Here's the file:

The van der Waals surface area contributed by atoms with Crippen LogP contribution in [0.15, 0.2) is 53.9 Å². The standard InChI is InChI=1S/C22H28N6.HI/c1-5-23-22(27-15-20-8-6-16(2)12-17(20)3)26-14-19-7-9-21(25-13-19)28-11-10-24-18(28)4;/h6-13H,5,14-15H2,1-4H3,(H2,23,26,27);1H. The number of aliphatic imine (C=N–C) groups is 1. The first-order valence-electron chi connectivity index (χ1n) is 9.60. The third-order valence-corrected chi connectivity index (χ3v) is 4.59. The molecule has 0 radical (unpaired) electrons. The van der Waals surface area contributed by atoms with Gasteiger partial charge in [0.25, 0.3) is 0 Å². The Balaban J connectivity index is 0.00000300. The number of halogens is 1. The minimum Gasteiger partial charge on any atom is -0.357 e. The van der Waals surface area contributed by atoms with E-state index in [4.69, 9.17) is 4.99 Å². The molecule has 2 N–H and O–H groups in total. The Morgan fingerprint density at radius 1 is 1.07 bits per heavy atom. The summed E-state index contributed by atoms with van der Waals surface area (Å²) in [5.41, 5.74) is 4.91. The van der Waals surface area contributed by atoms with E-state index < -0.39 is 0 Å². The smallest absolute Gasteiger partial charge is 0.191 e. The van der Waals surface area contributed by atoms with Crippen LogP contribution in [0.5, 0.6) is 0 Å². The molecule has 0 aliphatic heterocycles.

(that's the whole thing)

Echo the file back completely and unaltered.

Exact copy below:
The van der Waals surface area contributed by atoms with Crippen LogP contribution in [0.15, 0.2) is 53.9 Å². The standard InChI is InChI=1S/C22H28N6.HI/c1-5-23-22(27-15-20-8-6-16(2)12-17(20)3)26-14-19-7-9-21(25-13-19)28-11-10-24-18(28)4;/h6-13H,5,14-15H2,1-4H3,(H2,23,26,27);1H. The number of aliphatic imine (C=N–C) groups is 1. The first-order valence-electron chi connectivity index (χ1n) is 9.60. The third-order valence-corrected chi connectivity index (χ3v) is 4.59. The molecule has 0 radical (unpaired) electrons. The van der Waals surface area contributed by atoms with Gasteiger partial charge in [0.25, 0.3) is 0 Å². The Balaban J connectivity index is 0.00000300. The number of halogens is 1. The minimum Gasteiger partial charge on any atom is -0.357 e. The van der Waals surface area contributed by atoms with E-state index in [4.69, 9.17) is 4.99 Å². The molecule has 2 N–H and O–H groups in total. The Morgan fingerprint density at radius 1 is 1.07 bits per heavy atom. The summed E-state index contributed by atoms with van der Waals surface area (Å²) in [5.41, 5.74) is 4.91. The van der Waals surface area contributed by atoms with E-state index < -0.39 is 0 Å². The smallest absolute Gasteiger partial charge is 0.191 e. The van der Waals surface area contributed by atoms with Crippen LogP contribution in [0.5, 0.6) is 0 Å². The molecule has 0 aliphatic heterocycles.